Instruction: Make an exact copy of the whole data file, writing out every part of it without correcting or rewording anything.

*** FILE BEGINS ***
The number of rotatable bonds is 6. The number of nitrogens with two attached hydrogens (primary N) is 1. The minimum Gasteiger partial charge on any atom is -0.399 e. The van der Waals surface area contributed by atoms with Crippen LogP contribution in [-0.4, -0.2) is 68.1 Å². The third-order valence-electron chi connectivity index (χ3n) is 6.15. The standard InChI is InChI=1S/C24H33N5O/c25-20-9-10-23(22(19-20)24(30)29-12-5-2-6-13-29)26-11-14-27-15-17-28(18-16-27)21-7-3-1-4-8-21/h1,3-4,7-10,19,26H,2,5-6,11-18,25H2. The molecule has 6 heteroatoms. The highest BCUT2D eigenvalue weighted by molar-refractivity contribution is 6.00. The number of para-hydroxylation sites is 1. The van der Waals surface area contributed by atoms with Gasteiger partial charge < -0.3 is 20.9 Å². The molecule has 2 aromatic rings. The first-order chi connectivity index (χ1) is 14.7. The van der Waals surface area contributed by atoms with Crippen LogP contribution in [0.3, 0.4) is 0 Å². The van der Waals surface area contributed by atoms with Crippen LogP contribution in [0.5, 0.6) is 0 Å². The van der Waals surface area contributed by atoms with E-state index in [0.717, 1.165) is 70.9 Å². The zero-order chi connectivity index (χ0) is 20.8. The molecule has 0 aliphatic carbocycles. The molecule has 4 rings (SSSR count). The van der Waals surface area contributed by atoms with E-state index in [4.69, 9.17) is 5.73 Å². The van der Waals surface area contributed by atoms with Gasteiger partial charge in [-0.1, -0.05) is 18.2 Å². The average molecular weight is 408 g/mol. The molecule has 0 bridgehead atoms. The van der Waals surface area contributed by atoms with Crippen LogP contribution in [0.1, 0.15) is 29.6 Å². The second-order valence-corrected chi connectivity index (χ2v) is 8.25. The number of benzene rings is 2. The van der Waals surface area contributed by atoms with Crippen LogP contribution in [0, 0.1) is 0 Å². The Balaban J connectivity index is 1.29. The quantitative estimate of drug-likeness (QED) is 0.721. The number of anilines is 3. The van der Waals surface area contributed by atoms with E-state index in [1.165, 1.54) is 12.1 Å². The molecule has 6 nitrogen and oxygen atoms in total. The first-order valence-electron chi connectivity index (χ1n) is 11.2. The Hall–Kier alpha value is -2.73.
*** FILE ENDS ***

The number of rotatable bonds is 6. The number of nitrogens with two attached hydrogens (primary N) is 1. The minimum Gasteiger partial charge on any atom is -0.399 e. The van der Waals surface area contributed by atoms with Crippen LogP contribution in [-0.4, -0.2) is 68.1 Å². The third-order valence-electron chi connectivity index (χ3n) is 6.15. The standard InChI is InChI=1S/C24H33N5O/c25-20-9-10-23(22(19-20)24(30)29-12-5-2-6-13-29)26-11-14-27-15-17-28(18-16-27)21-7-3-1-4-8-21/h1,3-4,7-10,19,26H,2,5-6,11-18,25H2. The molecule has 6 heteroatoms. The highest BCUT2D eigenvalue weighted by molar-refractivity contribution is 6.00. The number of para-hydroxylation sites is 1. The van der Waals surface area contributed by atoms with Gasteiger partial charge < -0.3 is 20.9 Å². The molecule has 2 aromatic rings. The first-order chi connectivity index (χ1) is 14.7. The van der Waals surface area contributed by atoms with Crippen LogP contribution in [0.3, 0.4) is 0 Å². The van der Waals surface area contributed by atoms with Crippen LogP contribution in [0.5, 0.6) is 0 Å². The van der Waals surface area contributed by atoms with E-state index in [0.717, 1.165) is 70.9 Å². The zero-order chi connectivity index (χ0) is 20.8. The molecule has 0 aliphatic carbocycles. The molecule has 4 rings (SSSR count). The van der Waals surface area contributed by atoms with E-state index in [4.69, 9.17) is 5.73 Å². The van der Waals surface area contributed by atoms with Gasteiger partial charge in [-0.1, -0.05) is 18.2 Å². The average molecular weight is 408 g/mol. The molecule has 0 bridgehead atoms. The van der Waals surface area contributed by atoms with Crippen LogP contribution in [0.1, 0.15) is 29.6 Å². The second-order valence-corrected chi connectivity index (χ2v) is 8.25. The number of benzene rings is 2. The van der Waals surface area contributed by atoms with Crippen LogP contribution in [0, 0.1) is 0 Å². The Balaban J connectivity index is 1.29. The quantitative estimate of drug-likeness (QED) is 0.721. The number of anilines is 3. The van der Waals surface area contributed by atoms with E-state index in [1.165, 1.54) is 12.1 Å². The molecule has 6 nitrogen and oxygen atoms in total. The first-order valence-electron chi connectivity index (χ1n) is 11.2. The Hall–Kier alpha value is -2.73.